This was the third day of the Battle of the Somme. The village of Thiepval had been an objective of the first hours on 1 July but had still not been captured. On 2 July, the 11th Cheshires received orders that they would take part in an assault on a German stronghold known as the Leipzig Salient, south of the village and they moved forward to assembly positions near Martinsart Wood. The planning for the attack, by the higher echelons of command, seems to have been poor as the plan for the attack was revised at almost the last moment and the details were not notified to the Battalion until 3 hours before zero hour at 3am on the 3rd. In consequence, it was necessary to delay the assault for another three hours.
The Regimental History notes that, whilst the infantry received new orders, the artillery did not. So, they started their barrage three hours early and, when they had to try and repeat the process to cover the actual attack, found they had insufficient ammunition and could only fire for a short while. It was to have disastrous consequences.
The Cheshires "went over the top" on schedule, at 6.20am, accompanied by the 8th Battalion, Border Regiment. The Battalion War Diary records that they passed over No Man's Land in perfect order but, about 50 yards from the German trench, heavy machine gun fire brought the attack to a standstill. "Line after line of troops were mown down". The Commanding Officer, Colonel Aspinal, was killed and every Company commander became a casualty. The Adjutant, Captain Hill, took command. He "decided to get the men still living back into the trench they had jumped off from and to hold it as a defence line."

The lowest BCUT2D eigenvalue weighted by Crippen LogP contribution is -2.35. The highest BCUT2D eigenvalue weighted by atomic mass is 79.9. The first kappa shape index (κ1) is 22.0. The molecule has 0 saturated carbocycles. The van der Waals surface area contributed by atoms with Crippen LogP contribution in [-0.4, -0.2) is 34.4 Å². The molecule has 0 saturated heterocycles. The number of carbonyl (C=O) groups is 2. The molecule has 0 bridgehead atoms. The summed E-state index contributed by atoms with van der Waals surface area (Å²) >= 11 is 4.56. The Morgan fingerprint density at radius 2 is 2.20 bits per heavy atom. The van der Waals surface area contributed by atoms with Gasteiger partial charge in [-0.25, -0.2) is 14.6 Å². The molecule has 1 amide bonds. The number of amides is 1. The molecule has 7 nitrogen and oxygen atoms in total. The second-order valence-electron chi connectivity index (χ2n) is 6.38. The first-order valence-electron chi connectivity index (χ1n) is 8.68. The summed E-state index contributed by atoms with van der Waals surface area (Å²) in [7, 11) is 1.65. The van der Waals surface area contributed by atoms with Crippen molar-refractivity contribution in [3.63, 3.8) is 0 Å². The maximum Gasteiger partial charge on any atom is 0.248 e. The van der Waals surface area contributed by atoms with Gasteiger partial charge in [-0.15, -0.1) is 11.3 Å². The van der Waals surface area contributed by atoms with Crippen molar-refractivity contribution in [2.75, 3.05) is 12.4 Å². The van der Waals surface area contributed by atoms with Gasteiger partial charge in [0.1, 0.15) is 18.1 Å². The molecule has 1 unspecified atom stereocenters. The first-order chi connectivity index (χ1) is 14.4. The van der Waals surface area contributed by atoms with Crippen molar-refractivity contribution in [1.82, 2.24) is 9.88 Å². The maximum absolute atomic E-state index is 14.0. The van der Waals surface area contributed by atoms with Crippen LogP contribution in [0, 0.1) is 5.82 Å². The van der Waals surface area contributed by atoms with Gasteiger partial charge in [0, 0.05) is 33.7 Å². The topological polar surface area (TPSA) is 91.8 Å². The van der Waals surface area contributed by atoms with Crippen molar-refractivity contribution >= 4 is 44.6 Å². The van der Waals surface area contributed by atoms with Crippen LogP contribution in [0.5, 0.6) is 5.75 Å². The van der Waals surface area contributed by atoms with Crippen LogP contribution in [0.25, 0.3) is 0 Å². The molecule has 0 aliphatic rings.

The Regimental History records that "On the morning of the 4th, no organised body of men existed. One simply ran about no-man's land collecting men here and there."
Of the 677 soldiers who had gone into action, only 356 were able to answer roll call on the 4th. The rest were dead, wounded or missing. Amongst the 86 dead were Harry Bailey, James Canovan, Michael Cleary, William Collette, George Gaskell, Edwin Gray, John Henshall, Alfred Hough, William Kelly, John Lavelle, Fred Lloyd, William Mellor, William Toole, Harold Walters and John Worrall . James Boulton and Thomas Hazlehurst had been seriously wounded and would die later. Albert Nixon was wounded in this attack and probably never fully recovered - his death is thought to have been after 1921.
Thiepval would remain in German hands for many weeks and would cost many more lives.